Often the best way to find a plumber, and any other sort of service, is to look for reviews and ask around. Friends and family can give you their recommendations, neighbors can also point you in the direction of someone who definitely works in your nieghborhood. A surprising resource is real estate agents! Real estate agents have to have plumbers on speed dial to get issues fixed before a sale goes through, so any real estate agent in your life might be a serious resource in this pursuit.

Are you in the Tucson area and searching for your ‘Guys’? Economy Plumbing Service is here.

We have a 4.8 Star rating on Google from over 50 Tucson locals, and we’ve been proudly serving the Tucson area for years. Here’s just one recent review from customer G. K. !

“The guys showed up on time, looked at a tough job and got busy! My old water heater was really hard to get to but they got the whole job done, heater replaced and out the door in just about 3 hours. The price for the work was very fair. I will definitely use this service again when I need a plumber. Top marks”

No matter the job, big or small, we’re here to help!

If Water Runs Through it Or To It, We Do It!

Water Heater Installation – What it Takes

Water heater installations seem like a big job at first glance, after all that water heater is a pretty big appliance and it’s connected to just about every other water fixture and appliance in your home. This time on the Economy Plumbing Services blog we’re going to run through what it takes for water heater installation and what you can expect from your plumber doing the job!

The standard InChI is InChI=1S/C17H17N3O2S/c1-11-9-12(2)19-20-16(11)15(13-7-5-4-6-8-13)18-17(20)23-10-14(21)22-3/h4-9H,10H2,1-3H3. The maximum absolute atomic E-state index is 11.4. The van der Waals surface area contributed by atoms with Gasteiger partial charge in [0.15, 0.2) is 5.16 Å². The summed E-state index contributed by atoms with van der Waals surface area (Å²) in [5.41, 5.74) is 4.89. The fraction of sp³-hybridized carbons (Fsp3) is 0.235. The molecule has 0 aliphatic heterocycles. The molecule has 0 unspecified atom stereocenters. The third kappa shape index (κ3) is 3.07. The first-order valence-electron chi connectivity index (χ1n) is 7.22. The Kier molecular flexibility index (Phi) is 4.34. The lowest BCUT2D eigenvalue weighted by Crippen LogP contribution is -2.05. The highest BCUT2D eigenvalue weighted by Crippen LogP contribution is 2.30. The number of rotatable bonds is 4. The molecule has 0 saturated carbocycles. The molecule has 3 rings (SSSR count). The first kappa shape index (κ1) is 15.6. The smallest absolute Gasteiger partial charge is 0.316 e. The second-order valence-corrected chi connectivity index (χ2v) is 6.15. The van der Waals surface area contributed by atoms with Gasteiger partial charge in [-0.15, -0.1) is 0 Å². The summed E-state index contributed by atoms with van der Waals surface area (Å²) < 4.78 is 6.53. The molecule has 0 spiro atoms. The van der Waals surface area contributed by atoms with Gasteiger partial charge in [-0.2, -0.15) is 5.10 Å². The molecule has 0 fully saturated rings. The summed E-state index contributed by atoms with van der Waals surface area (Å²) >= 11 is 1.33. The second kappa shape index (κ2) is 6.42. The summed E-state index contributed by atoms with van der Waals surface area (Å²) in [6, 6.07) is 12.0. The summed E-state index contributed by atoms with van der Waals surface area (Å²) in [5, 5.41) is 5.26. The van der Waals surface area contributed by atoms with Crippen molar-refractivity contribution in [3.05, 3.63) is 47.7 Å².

The 4 Steps of Water Heater Installation

The Call

The first step is the initial call, when the customer gives the plumber a ring and the process begins. This will lead to a consultation which might happen in person or just over the phone depending. During the consult your plumber will consider the placement of your unit, the available space, budget, and your household’s water use.

The more info you can provide your plumber the better, including:

  • Size of current water heater 
  • Where it’s located 
  • If the heater is gas or electric
  • If it’s a tank or tankless unit

The call will end with an appointment being scheduled. With this info in hand your plumber can adequately plan and prep the installation.